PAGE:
Osteogenic sarcomas are the most likely bone cancers. This cancer usually strikes middle-aged dogs and affects males more than females. The tumor appears on the long bones of the legs or the flat bones of the ribs. Larger breeds are more susceptible.


Canine cancer symptoms

Unlike many other diseases, cancer begins without symptoms. There’s no sudden-onset fever or rash or cough, or spell of vomitting or diarrhea to alert the owner that something is wrong. Owners should therefore be vigilant, especially with older dogs and with breeds that have a history of inherited forms of cancer.

Annual checkups that include abdominal palpation, a thorough hands-on exam, and a look in the dog’s mouth are essential for early detection of many tumors, but owners must also check their dogs for any new or changed lumps or bumps and for emergence of the following symptoms1:

Obviously, many of these symptoms are common in other diseases as well; an appointment at the veterinary clinic is necessary to determine whether they are signs of cancer.


Diagnosis

Veterinarians use a needle and syringe to extract a few cells from a lump or bump for examination under a microscope. If abnormal cells appear, a biopsy – surgical removal of a piece of tissue for microscopic examination – can be done. Cells from the biopsy tissue are then examined under the microscope and the tumor is assessed as high grade (aggressive), intermediate, or low-grade (slow-growing).

Following discovery of the malignancy and grading its growth rate, veterinarians determine the stage of infection, the potential outcome of the particular type of malignancy, and devise a treatment protocol.

Imaging technology using x-rays, ultrasound, magnetic resonance imaging, and nuclear scintigraphy (scans) are helpful as diagnostic tools and in monitoring the progress of treatment plans.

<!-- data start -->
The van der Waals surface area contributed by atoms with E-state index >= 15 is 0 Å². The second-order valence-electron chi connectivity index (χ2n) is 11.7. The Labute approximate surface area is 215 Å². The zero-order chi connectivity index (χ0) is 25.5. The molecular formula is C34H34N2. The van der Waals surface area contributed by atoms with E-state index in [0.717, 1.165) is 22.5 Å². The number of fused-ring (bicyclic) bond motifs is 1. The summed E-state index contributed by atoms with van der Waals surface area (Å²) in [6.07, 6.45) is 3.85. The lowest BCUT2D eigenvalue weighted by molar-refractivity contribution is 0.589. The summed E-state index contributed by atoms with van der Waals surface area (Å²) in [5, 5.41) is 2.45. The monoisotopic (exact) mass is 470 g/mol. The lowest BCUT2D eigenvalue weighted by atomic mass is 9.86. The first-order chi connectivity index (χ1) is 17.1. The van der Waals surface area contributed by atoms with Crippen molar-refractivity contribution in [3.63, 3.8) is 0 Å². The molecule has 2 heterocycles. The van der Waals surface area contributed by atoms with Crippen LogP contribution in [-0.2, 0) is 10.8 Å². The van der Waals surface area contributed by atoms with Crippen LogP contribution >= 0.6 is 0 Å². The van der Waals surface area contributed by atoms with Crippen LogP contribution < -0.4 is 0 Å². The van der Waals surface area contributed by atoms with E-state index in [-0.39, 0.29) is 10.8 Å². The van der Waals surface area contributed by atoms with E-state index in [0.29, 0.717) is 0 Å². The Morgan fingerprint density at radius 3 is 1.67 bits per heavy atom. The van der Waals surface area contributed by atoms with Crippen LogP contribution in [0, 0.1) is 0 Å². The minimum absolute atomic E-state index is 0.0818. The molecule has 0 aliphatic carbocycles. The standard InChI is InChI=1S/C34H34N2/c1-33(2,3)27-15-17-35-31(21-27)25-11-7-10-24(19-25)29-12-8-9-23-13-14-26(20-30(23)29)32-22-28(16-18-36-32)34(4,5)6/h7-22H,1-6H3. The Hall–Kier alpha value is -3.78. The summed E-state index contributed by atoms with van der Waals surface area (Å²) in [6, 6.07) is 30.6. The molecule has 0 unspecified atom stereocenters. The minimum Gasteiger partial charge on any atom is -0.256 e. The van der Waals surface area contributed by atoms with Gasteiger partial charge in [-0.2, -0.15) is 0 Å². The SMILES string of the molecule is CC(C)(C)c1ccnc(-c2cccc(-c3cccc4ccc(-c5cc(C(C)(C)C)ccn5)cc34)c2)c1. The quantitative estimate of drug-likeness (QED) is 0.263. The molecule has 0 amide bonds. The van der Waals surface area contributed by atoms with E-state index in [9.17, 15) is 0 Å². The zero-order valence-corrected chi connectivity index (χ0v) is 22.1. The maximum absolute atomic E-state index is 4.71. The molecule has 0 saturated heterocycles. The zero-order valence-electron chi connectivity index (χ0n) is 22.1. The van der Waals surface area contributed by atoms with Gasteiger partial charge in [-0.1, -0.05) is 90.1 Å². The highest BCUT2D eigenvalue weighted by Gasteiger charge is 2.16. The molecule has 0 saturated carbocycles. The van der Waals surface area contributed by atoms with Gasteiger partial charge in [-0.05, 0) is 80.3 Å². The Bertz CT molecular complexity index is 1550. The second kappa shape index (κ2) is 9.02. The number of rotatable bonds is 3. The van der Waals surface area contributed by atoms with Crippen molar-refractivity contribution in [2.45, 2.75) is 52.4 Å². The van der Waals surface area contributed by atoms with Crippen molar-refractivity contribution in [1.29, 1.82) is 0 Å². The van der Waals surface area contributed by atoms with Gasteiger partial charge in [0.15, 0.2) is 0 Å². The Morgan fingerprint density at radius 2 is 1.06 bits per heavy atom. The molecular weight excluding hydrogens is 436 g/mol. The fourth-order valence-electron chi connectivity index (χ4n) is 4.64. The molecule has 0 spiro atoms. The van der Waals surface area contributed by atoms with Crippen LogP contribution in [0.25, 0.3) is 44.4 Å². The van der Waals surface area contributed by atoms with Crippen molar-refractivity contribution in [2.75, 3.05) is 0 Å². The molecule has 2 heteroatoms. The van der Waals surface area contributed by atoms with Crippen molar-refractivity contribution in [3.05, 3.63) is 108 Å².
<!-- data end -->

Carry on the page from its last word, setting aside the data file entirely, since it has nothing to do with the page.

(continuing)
Ultrasonography enables the veterinarian to see and assess neoplasms that may or may not be externally palpable and to safely direct biopsy instruments for gathering tissue samples for biopsy. A CT (x-ray computed tomography) scan or an MRI may find a brain tumor that does not show up on skull radiographs. X-rays are commonly available in veterinary clinics; ultrasound equipment is becoming more common, but MRI and CT technology is generally not in widespread use.


Treatment

The most common treatments for cancer are surgical excision, radiation, and tumor-killing drugs. Choice of method depends on the type of tumor, whether it has or is likely to metastasize, and how far it has progressed.

Once the presence of disease has been affirmed, owners and their veterinarians have some decisions to make about treatment potential and quality of life for the dog as well as determining the best treatment choice for the type of malignancy involved. It’s a time of tough decisions as owners consider the dog’s age and general health as well as the cost and potential outcome of prolonged aggressive treatment.

Surgical excision is preferred when the tumor is small, is easily accessible, or is located in a spot that makes it painful. The object of surgery is to remove the entire tumor and leave clean edges that have no cancer cells.